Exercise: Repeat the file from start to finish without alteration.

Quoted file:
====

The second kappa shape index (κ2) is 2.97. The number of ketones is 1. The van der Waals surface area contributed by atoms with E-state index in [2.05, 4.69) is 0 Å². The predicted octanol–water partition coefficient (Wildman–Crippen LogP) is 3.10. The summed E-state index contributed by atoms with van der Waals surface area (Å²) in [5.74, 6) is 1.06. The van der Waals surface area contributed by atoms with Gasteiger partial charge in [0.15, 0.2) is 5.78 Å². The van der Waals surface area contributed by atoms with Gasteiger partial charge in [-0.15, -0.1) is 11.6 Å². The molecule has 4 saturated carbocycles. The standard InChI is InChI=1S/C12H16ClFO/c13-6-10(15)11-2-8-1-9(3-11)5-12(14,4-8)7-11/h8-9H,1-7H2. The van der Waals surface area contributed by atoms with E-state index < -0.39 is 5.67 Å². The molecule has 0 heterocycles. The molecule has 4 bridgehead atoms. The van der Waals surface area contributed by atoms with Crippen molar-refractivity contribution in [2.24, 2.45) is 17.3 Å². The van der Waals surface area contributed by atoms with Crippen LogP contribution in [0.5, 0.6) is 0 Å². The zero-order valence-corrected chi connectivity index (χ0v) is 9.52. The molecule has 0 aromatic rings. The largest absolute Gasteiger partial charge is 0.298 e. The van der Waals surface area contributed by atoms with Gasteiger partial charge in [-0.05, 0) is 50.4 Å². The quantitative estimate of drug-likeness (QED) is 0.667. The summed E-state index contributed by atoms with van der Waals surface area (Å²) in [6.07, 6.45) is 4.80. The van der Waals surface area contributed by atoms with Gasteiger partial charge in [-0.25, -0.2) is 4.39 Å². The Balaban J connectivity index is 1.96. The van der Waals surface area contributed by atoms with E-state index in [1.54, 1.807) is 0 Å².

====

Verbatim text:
The second kappa shape index (κ2) is 2.97. The number of ketones is 1. The van der Waals surface area contributed by atoms with E-state index in [2.05, 4.69) is 0 Å². The predicted octanol–water partition coefficient (Wildman–Crippen LogP) is 3.10. The summed E-state index contributed by atoms with van der Waals surface area (Å²) in [5.74, 6) is 1.06. The van der Waals surface area contributed by atoms with Gasteiger partial charge in [0.15, 0.2) is 5.78 Å². The van der Waals surface area contributed by atoms with Gasteiger partial charge in [-0.15, -0.1) is 11.6 Å². The molecule has 4 saturated carbocycles. The standard InChI is InChI=1S/C12H16ClFO/c13-6-10(15)11-2-8-1-9(3-11)5-12(14,4-8)7-11/h8-9H,1-7H2. The van der Waals surface area contributed by atoms with E-state index < -0.39 is 5.67 Å². The molecule has 0 heterocycles. The molecule has 4 bridgehead atoms. The van der Waals surface area contributed by atoms with Crippen molar-refractivity contribution in [2.24, 2.45) is 17.3 Å². The van der Waals surface area contributed by atoms with Crippen LogP contribution in [0.5, 0.6) is 0 Å². The zero-order valence-corrected chi connectivity index (χ0v) is 9.52. The molecule has 0 aromatic rings. The largest absolute Gasteiger partial charge is 0.298 e. The van der Waals surface area contributed by atoms with Gasteiger partial charge in [-0.05, 0) is 50.4 Å². The quantitative estimate of drug-likeness (QED) is 0.667. The summed E-state index contributed by atoms with van der Waals surface area (Å²) in [6.07, 6.45) is 4.80. The van der Waals surface area contributed by atoms with Gasteiger partial charge in [-0.25, -0.2) is 4.39 Å². The Balaban J connectivity index is 1.96. The van der Waals surface area contributed by atoms with E-state index in [1.54, 1.807) is 0 Å².